Hemorrhage from the Palm of the Hand

Hemorrhage from the Palm of the Hand, is sometimes very troublesome. It can generally be relieved by pressure. If the bleeding is not checked by elevation of the limb, a proper pad should be applied over the wound and firmly secured in place by means of a bandage, and the hand should also be bound fast to a splint placed upon the back side of the arm. The two arteries at the wrist may be compressed by applying over each a piece of rubber tubing, or in the absence of anything better, pieces of a lead pencil an inch or two in length. It should be secured in place by a rubber bandage firmly applied.

Bleeding from the Gums

Bleeding from the Gums, from the extraction of teeth, will be best relieved by very hot or very cold water.

Hemorrhage form the Hand or Fingers

In severe Hemorrhage form the Hand or Fingers, the arm should be tightly bandaged. It is also well to have the hand elevated to the opposite shoulder and held in place by a properly adjusted sling.

Hemorrhage from the Arm below the Elbow, or the Leg below the Knee

Hemorrhage from the Arm below the Elbow, or the Leg below the Knee, may be greatly lessened, and sometimes entirely checked, by bending the limb upon itself as strongly as possible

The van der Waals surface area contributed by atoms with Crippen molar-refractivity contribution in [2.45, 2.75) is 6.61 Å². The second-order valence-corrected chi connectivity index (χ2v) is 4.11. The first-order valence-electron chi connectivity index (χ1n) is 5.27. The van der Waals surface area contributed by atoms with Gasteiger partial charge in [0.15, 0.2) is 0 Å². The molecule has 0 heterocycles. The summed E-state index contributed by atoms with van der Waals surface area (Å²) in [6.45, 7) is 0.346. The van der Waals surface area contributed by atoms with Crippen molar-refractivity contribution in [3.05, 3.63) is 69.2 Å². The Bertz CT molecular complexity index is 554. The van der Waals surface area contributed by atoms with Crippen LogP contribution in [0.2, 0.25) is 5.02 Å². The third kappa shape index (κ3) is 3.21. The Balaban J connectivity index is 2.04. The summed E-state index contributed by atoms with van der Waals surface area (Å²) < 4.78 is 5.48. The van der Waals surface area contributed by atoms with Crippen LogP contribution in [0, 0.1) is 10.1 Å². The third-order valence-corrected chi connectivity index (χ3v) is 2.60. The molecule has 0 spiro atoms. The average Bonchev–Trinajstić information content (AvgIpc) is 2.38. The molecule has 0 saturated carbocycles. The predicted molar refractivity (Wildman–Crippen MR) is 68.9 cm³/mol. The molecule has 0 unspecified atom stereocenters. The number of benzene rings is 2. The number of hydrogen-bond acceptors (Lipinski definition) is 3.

Hemorrhage from the Stomach

Hemorrhage from the Stomach, indicated by vomiting of blood, requires perfect rest, the application of ice over the stomach, and swallowing small bits of ice in rapid succession.

Hemorrhage from the Lungs

Hemorrhage from the Lungs requires heat at the extremities; restraint from coughing; the application of cold to the chest; ice pills; and the inhalation of an atomized solution of tannin, or the vapor of turpentine.

Hemorrhage from the Bowels

Hemorrhage from the Bowels generally results from hemorrhoids, or piles. Cold water should be injected into the rectum, and the patient should be kept quiet in a horizontal position.

Rupture of Varicose Veins

Bleeding from a Rupture of Varicose Veins in the lower limbs is sometimes very severe. It may be relieved by the application of a tight ligature a little below the point of rupture.